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Wagoner superintendent encourages communication after small protest for transparency

Wagoner superintendent encourages communication after small protest for transparency

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A group of people stood outside the Wagoner Public Schools Administration building demonstrating their desire for transparency within the school system

A handful of parents and students stood outside the Wagoner Public Schools Administration building demonstrating their desire for more transparency within the school system on Nov. 16.

The group of five went by the name, #Solidarity in Silence, and held signs that read, “Work with us, not against us,” “Call for change!” and “Our future is in your hands.”

Joshua Feathers, a step-father to a student claiming to be consistently bullied in school, said issues aren’t being properly addressed. The group also had packets printed off of conversations with other Wagoner Public Schools parents claiming to deal with similar issues with their children.

“We’re just trying to get answers,” Feathers said. “We’re trying to get people here so we can make a change for our kids.”

The Wagoner County American-Tribune reached out to Wagoner Public Schools Superintendent Randy Harris after the gathering.

Harris said he spoke with two parents in his office, and had never met any of them in-person prior to the meeting.

Harris said he encourages students to come forward to a trusted adult whenever issues arise, whether it’s a teacher, parent, principal, or himself. He said administration will always be the ones to conduct an investigation, if warranted, but he said it’s important to remember that every issue is on a case-by-case and student-by-student basis.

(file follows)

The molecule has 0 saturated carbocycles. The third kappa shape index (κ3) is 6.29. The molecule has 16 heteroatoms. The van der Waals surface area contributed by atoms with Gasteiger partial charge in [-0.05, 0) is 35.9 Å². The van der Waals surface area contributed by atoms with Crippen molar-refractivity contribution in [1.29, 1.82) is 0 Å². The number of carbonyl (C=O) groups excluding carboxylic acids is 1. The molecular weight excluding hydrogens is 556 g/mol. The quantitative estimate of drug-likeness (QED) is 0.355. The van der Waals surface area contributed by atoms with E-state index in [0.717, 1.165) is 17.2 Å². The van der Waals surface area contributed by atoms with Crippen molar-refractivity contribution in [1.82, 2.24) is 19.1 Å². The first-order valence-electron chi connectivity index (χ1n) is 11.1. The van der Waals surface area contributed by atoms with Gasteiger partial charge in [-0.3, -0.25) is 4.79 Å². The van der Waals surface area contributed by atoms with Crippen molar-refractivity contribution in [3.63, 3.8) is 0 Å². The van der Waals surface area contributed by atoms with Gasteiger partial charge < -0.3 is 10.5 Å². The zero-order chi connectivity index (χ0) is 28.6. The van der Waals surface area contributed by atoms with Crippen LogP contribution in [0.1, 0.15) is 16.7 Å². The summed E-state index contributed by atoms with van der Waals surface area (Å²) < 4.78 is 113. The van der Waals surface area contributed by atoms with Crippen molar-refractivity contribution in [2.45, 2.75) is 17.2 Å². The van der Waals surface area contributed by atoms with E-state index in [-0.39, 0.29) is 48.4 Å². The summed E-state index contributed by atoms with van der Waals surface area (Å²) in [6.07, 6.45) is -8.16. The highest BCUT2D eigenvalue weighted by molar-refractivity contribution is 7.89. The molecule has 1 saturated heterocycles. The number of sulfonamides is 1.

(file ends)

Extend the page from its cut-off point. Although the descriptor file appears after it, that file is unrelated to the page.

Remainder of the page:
“We cannot solve 100 percent of the issues we aren’t aware of,” Harris said. “We want kids to be able to communicate any concerns they have with a trusted adult in our schools.”

For instance, if a student misbehaves and a teacher can handle it, that’s usually where it stays, he added. But if it becomes a major issue, such as consistent patterns of repeated bullying, then administration will become involved and parents will be notified, he said.

The chain of command typically begins with a teacher, followed by a principal and then the superintendent, Harris added.

There could also be an instance when a student may be bullying multiple kids in a number of different classrooms and teachers aren’t catching every incident, he said. It’s why if there is bullying, it should be documented to administrators who have the authority to investigate.

“What one student may be doing to a student in first period may be different than what that kid is doing in second period, and that first period teacher doesn’t know that. When those types of things go on, the administrators need to be kept in the loop,” he said.

Feathers said he would like to see cameras in the classrooms to get a better understanding of what’s going on, but Harris said that is not necessary at this point in time.

“The reality is — we continuously desire strong communication between the school and the parent. What that means to one parent might be completely different than what it means to another parent. It’s just getting to know the expectations of each one of these different families.

“The most important thing is that kids just communicate to a trusted adult, and the adult will communicate with the school.”


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Wagoner County American-Tribune Editor

I am the editor of the Wagoner County American-Tribune. Phone: 918-485-5505

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